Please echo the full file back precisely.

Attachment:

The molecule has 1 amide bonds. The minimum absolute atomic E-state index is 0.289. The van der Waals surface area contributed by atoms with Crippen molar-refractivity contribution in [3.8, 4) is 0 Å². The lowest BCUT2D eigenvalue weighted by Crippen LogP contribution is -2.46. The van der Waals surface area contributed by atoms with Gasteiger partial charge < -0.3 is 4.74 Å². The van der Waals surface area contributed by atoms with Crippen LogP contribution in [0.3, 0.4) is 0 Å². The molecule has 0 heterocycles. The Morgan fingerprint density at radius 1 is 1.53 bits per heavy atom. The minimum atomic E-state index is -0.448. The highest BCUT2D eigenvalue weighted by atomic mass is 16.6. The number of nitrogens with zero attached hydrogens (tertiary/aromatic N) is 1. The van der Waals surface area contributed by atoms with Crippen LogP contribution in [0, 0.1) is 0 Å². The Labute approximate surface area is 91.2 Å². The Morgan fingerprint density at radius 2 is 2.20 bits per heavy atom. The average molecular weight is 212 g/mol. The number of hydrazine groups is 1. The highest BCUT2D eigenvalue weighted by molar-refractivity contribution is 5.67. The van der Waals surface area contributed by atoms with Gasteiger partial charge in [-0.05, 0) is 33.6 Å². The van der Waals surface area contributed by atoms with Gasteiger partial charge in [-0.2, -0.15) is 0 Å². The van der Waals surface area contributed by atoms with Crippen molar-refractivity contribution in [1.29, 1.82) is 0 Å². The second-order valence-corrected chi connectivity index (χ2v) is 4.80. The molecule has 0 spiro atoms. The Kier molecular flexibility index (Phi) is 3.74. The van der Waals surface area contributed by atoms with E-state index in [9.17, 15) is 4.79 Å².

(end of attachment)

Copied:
The molecule has 1 amide bonds. The minimum absolute atomic E-state index is 0.289. The van der Waals surface area contributed by atoms with Crippen molar-refractivity contribution in [3.8, 4) is 0 Å². The lowest BCUT2D eigenvalue weighted by Crippen LogP contribution is -2.46. The van der Waals surface area contributed by atoms with Gasteiger partial charge < -0.3 is 4.74 Å². The van der Waals surface area contributed by atoms with Crippen LogP contribution in [0.3, 0.4) is 0 Å². The molecule has 0 heterocycles. The Morgan fingerprint density at radius 1 is 1.53 bits per heavy atom. The minimum atomic E-state index is -0.448. The highest BCUT2D eigenvalue weighted by atomic mass is 16.6. The number of nitrogens with zero attached hydrogens (tertiary/aromatic N) is 1. The van der Waals surface area contributed by atoms with Crippen LogP contribution in [0, 0.1) is 0 Å². The Labute approximate surface area is 91.2 Å². The Morgan fingerprint density at radius 2 is 2.20 bits per heavy atom. The average molecular weight is 212 g/mol. The number of hydrazine groups is 1. The highest BCUT2D eigenvalue weighted by molar-refractivity contribution is 5.67. The van der Waals surface area contributed by atoms with Gasteiger partial charge in [-0.05, 0) is 33.6 Å². The van der Waals surface area contributed by atoms with Gasteiger partial charge in [-0.2, -0.15) is 0 Å². The van der Waals surface area contributed by atoms with Crippen molar-refractivity contribution in [1.29, 1.82) is 0 Å². The second-order valence-corrected chi connectivity index (χ2v) is 4.80. The molecule has 0 spiro atoms. The Kier molecular flexibility index (Phi) is 3.74. The van der Waals surface area contributed by atoms with E-state index in [9.17, 15) is 4.79 Å².